I couldn’t say that if I was still your pastor.

I couldn’t say:

Watch Out

Don’t get too close to the manger

Don’t be fooled by his smile or his sweet eyes.

Its better to distract yourselves with sentimentality and Santa songs and the fake ‘War on Christmas’ because this is one difficult, demanding baby.

If I was still your pastor, I couldn’t ruin your Christmas season by asking: Are you nursing a grudge against someone you love? Have you gossiped about a neighbor maybe? Are there people who are just too unsavory for you to spend time with them?

Strangers, aliens, refugees you just wouldn’t welcome?

     If so, you may want to think twice before you say Merry Christmas, because this baby’s going to have a few things to say when he grows up and I’m sorry but you’re going to have to listen. You shouldn’t sing him to now and if you’d just rather shut him up later. After all, in him all the fullness of God was pleased to dwell. 

    In other words, we Christians say:

It’s not that Jesus is someone who speaks words about God or words inspired by God.

It’s that Jesus is the Word God speaks to us.

It’s not that Jesus is someone who teaches about God.

It’s that Jesus is what God teaches us.

It’s not that Jesus is one who shows us a way to God.

It’s that Jesus embodies the ways of God.

COMPLETELY.

FULLY.

IN THE FLESH.

You can search under every star in the sky but the totality of God’s Truth and Beauty and Splendor is to be found in this particular Jew from Nazareth, in his life from cradle to cross.

You see, there’s an unavoidable, uncompromising finality to Jesus that Paul wants to hit you over the head with in his hymn.  For Paul, when it comes to Christ, you can choose not to follow. You can refuse to bend your life to his life. You can baptize your kids but never expect them to suffer for it. But you can’t say that in Jesus we find anything less than the fullness of God.

I mean…

Dr. Phil’s relationship advice might seem more practical to us. Joel Osteen might seem more inspiring to us. The Donald or Hillary might make more sense to us. But to wait for this baby at Advent, to sing to him at Bethlehem is to find yourself, after the trees dry up and die and the decorations are put away, stuck with Jesus.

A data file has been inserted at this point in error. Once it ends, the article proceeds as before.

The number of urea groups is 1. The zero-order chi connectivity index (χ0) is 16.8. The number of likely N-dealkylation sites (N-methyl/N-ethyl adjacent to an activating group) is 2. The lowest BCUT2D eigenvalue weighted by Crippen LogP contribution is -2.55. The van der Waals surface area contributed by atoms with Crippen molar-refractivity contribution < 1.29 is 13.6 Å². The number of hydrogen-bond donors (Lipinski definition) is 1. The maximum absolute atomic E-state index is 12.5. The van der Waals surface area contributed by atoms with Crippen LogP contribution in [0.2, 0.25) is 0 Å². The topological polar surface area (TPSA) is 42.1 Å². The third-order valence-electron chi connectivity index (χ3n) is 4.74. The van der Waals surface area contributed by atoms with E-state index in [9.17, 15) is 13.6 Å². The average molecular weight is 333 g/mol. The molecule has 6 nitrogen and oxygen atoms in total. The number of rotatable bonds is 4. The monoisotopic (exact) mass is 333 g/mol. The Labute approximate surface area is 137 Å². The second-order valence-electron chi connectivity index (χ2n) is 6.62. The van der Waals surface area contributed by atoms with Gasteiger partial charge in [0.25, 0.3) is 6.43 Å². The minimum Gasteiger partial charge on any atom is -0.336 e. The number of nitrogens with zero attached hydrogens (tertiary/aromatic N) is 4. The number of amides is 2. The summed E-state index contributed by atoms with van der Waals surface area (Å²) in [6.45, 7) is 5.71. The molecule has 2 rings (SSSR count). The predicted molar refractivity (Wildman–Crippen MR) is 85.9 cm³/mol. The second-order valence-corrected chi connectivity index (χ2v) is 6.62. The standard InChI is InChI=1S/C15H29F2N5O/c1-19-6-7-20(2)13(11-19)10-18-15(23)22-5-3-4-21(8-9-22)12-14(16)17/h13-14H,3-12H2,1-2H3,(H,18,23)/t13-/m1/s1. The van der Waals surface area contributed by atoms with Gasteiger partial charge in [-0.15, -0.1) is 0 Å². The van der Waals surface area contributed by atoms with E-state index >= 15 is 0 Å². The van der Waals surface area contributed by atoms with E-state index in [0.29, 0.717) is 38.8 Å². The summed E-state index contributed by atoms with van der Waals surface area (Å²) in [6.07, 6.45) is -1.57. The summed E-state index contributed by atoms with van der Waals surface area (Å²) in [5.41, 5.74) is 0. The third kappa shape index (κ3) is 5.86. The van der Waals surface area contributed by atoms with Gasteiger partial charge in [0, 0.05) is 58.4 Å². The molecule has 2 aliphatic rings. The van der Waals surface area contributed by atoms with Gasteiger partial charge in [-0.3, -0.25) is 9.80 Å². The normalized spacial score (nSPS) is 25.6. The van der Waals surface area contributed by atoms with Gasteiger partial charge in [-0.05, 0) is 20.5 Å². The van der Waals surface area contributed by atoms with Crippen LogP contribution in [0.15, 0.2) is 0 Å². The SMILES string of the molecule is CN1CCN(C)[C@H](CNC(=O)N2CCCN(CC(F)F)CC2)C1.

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  My first Christmas Eve here at St. John’s I tried to keep things simple and straightforward. I was a new pastor. I had no idea what I was doing and I was distracted by the prospect of Ralph passing out on the organ. I tried to be clear, but some people still had questions.

A man came up to me as I was untying my robe. The Christmas Eve crowd is always kind of a motley crew; you never know who’s going to show up. This man was old, maybe Larry Blackwell’s age. I’d seen him go through the communion line, and, judging from his uncertainty about how to receive the sacrament, I’d guess he’d not been to church much before.

He came up to me down here by the altar rail and he shook my hand. And, with sincerity, he said: ‘I enjoyed your talk. Now were you saying Jesus and God are the same person?’

And I felt like saying: ‘How much clearer can I be? I must have said it a dozen times. Do you people need me to get Carl Allen to draw you pictures?’

But instead I said: ‘Yes.’  And I saw the recognition pass across the man’s face.

He said: ‘Then that means that everything Jesus said and did…’ His voice trailed off. He didn’t say anything more, and I couldn’t read his mind. But my guess is I could’ve finished his sentence for him…

That we’re stuck with Jesus.

That if Jesus and God are one and the same, then that means that everything Jesus said and did- that’s the fullness of God.

     And to try to live his life- even though it’s difficult and demanding, even though we can’t do it perfectly- to try living his life that’s what it means to be fully alive.

That for you or I to be fully human is for us to be as human as Jesus, to be like him.

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     I’m not appointed here anymore so I can just give it to you straight up: